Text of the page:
IDENTIFICATION PAGE # 7


ID requests for November 15,  2019


WILD BEES OF THE NATIONAL BUTTERFLY CENTER
Mission, Texas

Male bee - Genus?

Family:  Apidae

Size: est 6-7 mm  (male)

Associated plant at NBC:  

Seaside goldenrod

(Solidago sempervirens)
Family:  Asteraceae

When seen:

October 2018

Diadasia tropicalis bee - (c) Copyright 2019 Paula Sharp

This male bee, found feeding on goldenrod, flew away before we could snag more photographs of it. 

This is a small bee -- we estimated  its size at about 6-7 mm.  In addition to red tegulae, the bee has red femora and antennae (including the scapes) -- even part of the abdomen (S1) appears to be partly red.  ​We're completely stumped by this one.  Is it a male Exomalopsis mellipes? 

February 8 response form Jack Neff:  " Your red bee is presumably a male of Exomalopsis mellipes which is a fairly robust species with red legs and metasoma.  All the North American Diadasia (Dasiapis) - (ochracea, olivacea and tropicalis) are little tan bees whose males have a pale yellow clypeus and mandibles and usually a yellow labrum while in the females the yellow maculation is limited to the mandibles.  Diadasia ochracea is by far the most common member of this group so having common male tropicalis and female ochracea sounds like you have one of the two, but not both.  Not all specialists recognize tropicalis but it and ochracea can be distinguished by the color of the integument of the hind femora (red/reddish in tropicalis - the usual tan in ochracea) and the punctation of the center of the scutum (sparse or near absent in ochracea, dense in tropicalis).  The map of ochracea in the Snelling paper is a bit misleading as it omits its distribution in the US.  Diadasia ochracea is actually widespread in Texas and occurs in the Valley.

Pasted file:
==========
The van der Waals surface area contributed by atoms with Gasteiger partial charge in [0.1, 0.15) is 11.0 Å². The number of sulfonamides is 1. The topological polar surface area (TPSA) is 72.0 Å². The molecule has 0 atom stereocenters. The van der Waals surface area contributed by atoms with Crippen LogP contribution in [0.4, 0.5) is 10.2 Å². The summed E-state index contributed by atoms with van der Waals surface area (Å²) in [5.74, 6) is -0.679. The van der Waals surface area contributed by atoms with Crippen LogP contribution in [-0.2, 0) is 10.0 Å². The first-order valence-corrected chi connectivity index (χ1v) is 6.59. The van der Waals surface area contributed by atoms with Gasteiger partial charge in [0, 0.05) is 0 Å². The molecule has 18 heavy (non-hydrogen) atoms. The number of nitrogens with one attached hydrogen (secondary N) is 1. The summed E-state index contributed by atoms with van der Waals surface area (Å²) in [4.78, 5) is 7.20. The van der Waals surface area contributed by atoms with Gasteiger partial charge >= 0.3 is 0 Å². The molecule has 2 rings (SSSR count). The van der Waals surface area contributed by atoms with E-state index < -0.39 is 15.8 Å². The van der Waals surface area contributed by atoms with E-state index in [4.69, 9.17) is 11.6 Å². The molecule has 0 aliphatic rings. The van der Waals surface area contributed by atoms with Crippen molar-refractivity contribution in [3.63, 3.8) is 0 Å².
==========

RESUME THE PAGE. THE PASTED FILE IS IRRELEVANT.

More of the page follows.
The other male Exomalopsis has the orange hair of the hind legs and is what is commonly called birkmanni.  Timberlake suggested it might be only a subspecies of solani and I tend to think it is only a color variant of solani as I have not found the genitalic differences Timberlake mentions.  You could use either name."

 

These are photographs of a bee identified last fall as a male Exomalopsis snowi.  This bee measured 7mm.  It does not have red antennae, and its eyes are blue-gray rather than green

These are photographs of a bee identified as a female Exomalopsis mellipes.

The only other reddish bee we've seen in the area is Diadasia tropicalis, but males of that species (like that shown below), do not have red tegulae or antennae

Exomalopsis birkmanni?   male

Family:  Apidae

Size:  9 mm  (male)

Associated plant at NBC:  

Texas sage

(Leucophyllum frutescens)
Family:  Scrophulariaceae

When seen:

October 2018

WJPEG-Exomalopsis-M-NBC-%23306cenizo-293

Male bee in question

A large number of male bees like this were found mobbing a Texas sage bush where female Exomalopsis birkmanni with bright orange hind legs were feeding.  (This is the same bush where we found the bee you identified earlier as a female E. birkmanni, shown below.)  The hairs on the male bee's bottom leg segments are yellowish-orange.  The hairs on the abdomen are long, pale and dense. 

This is a bee identified last year as a female E. birkmanni

These are photographs of a bee identified last fall as a female Exomalopsis mellipes

Last updated February 2020

 1-15-19

This is the rear view of the female bee.